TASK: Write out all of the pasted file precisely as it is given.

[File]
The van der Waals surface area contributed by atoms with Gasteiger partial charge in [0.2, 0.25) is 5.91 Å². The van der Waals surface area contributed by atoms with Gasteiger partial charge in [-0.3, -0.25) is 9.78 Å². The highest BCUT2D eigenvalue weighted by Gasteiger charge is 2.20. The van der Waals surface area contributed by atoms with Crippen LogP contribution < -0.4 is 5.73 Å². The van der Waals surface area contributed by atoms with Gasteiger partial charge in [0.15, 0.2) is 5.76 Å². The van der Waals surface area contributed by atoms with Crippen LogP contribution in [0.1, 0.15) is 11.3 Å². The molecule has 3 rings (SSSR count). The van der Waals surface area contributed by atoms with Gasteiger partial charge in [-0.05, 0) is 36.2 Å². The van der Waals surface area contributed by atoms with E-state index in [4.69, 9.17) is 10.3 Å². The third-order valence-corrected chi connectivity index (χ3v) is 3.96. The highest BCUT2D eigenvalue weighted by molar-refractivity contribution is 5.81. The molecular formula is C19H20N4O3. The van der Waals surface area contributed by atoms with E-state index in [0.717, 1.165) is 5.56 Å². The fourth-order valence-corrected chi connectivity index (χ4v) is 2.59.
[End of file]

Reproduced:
The van der Waals surface area contributed by atoms with Gasteiger partial charge in [0.2, 0.25) is 5.91 Å². The van der Waals surface area contributed by atoms with Gasteiger partial charge in [-0.3, -0.25) is 9.78 Å². The highest BCUT2D eigenvalue weighted by Gasteiger charge is 2.20. The van der Waals surface area contributed by atoms with Crippen LogP contribution < -0.4 is 5.73 Å². The van der Waals surface area contributed by atoms with Gasteiger partial charge in [0.15, 0.2) is 5.76 Å². The van der Waals surface area contributed by atoms with Crippen LogP contribution in [0.1, 0.15) is 11.3 Å². The molecule has 3 rings (SSSR count). The van der Waals surface area contributed by atoms with Gasteiger partial charge in [-0.05, 0) is 36.2 Å². The van der Waals surface area contributed by atoms with E-state index in [4.69, 9.17) is 10.3 Å². The third-order valence-corrected chi connectivity index (χ3v) is 3.96. The highest BCUT2D eigenvalue weighted by molar-refractivity contribution is 5.81. The molecular formula is C19H20N4O3. The van der Waals surface area contributed by atoms with E-state index in [0.717, 1.165) is 5.56 Å². The fourth-order valence-corrected chi connectivity index (χ4v) is 2.59.